Nintendo has a reputation for producing the same games over and over again, which isn’t completely fair. Conker’s Bad Fur Day, Splatoon, Zombi U – even the Wii console itself – happened because unique ideas were greenlit under the Nintendo brand. But once Nintendo strikes gold with an idea, it will replicate that formula for eternity. That’s why Super Mario, The Legend of Zelda, and Pokemon sequels feel so similar despite any technological advancements.
So what could Nintendo do to branch out and make its franchises feel new? Here are a few possibilities, even though you’ll probably never see a game like:
The Legend of Zelda III: The Fall of Hyrule
The original Legend of Zelda game was your typical hero myth: Link completes various adventures, becomes a powerful warrior, and rescues Princess Zelda from Ganon. Its NES sequel – The Adventure of Link – introduced a new, ancient Princess Zelda trapped under a sleeping spell for generations. Link breaks the spell, awakening Zelda from the long slumber, and seemingly marries her to become King. With Hyrule’s future secured, The Legend of Zelda has only explored prequels and parallel timelines ever since. What other stories of this Link could we tell?
In reality, Link’s claim to Hyrule’s throne would be contested by every surviving noble in the kingdom. Given how royal families historically operated, the modern-era Princess Zelda was probably committed to an arranged marriage with another royal family. By awakening the original, Link has completely disrupted the politics of a region healing from Ganon’s invasion – snatching Hyrule’s crown from a distant prince in the process. Even the modern Zelda may not take kindly to losing a birthright she’s known for her entire lifetime. All this powder keg needs is the slightest nudge, and Link could become embroiled in Hyrule’s civil war.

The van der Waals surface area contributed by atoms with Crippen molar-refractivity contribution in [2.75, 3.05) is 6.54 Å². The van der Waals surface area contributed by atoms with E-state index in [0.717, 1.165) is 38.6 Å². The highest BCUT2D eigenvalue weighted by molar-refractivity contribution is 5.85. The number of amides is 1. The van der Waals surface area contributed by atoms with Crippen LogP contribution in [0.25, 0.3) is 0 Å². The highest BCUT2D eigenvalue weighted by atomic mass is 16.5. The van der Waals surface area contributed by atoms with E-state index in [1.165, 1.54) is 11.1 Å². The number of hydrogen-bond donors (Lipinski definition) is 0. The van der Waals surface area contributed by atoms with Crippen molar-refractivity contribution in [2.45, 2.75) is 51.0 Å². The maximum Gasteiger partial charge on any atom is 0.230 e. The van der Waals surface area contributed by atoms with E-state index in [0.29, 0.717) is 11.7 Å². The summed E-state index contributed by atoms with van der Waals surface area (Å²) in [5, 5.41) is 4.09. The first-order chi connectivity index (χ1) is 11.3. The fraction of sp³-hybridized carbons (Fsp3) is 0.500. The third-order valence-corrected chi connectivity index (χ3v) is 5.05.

What if The Legend of Zelda for NES was structured as a trilogy, with a final chapter where Link starts as a prospective Hyrule king? Suddenly we have the potential for a Game of Thrones-styled epic set in Nintendo’s familiar fantasy universe. And unlike previous Zelda tales, your ultimate enemy isn’t clear. Do you side with the ancestral Princess who promises to restore Hyrule to glory, or a childhood friend you rescued from Ganon years ago? Can you save a damaged kingdom threatening to destroy itself, or is your presence only making matters worse?
That’s not to say The Legend of Zelda III couldn’t follow traditional Zelda gameplay. There will still be villages to visit, dungeons to clear, while Ganon’s monstrous followers seek a way to resurrect their fallen master. (In The Adventure of Link, spilling the hero’s blood on Ganon’s ashes was said to work wonders.) Although if Nintendo truly wished to be experimental, it could run Zelda‘s progression in reverse. Link starts the game with all his abilities and equipment, only to slowly lose them as his grip on Hyrule falters.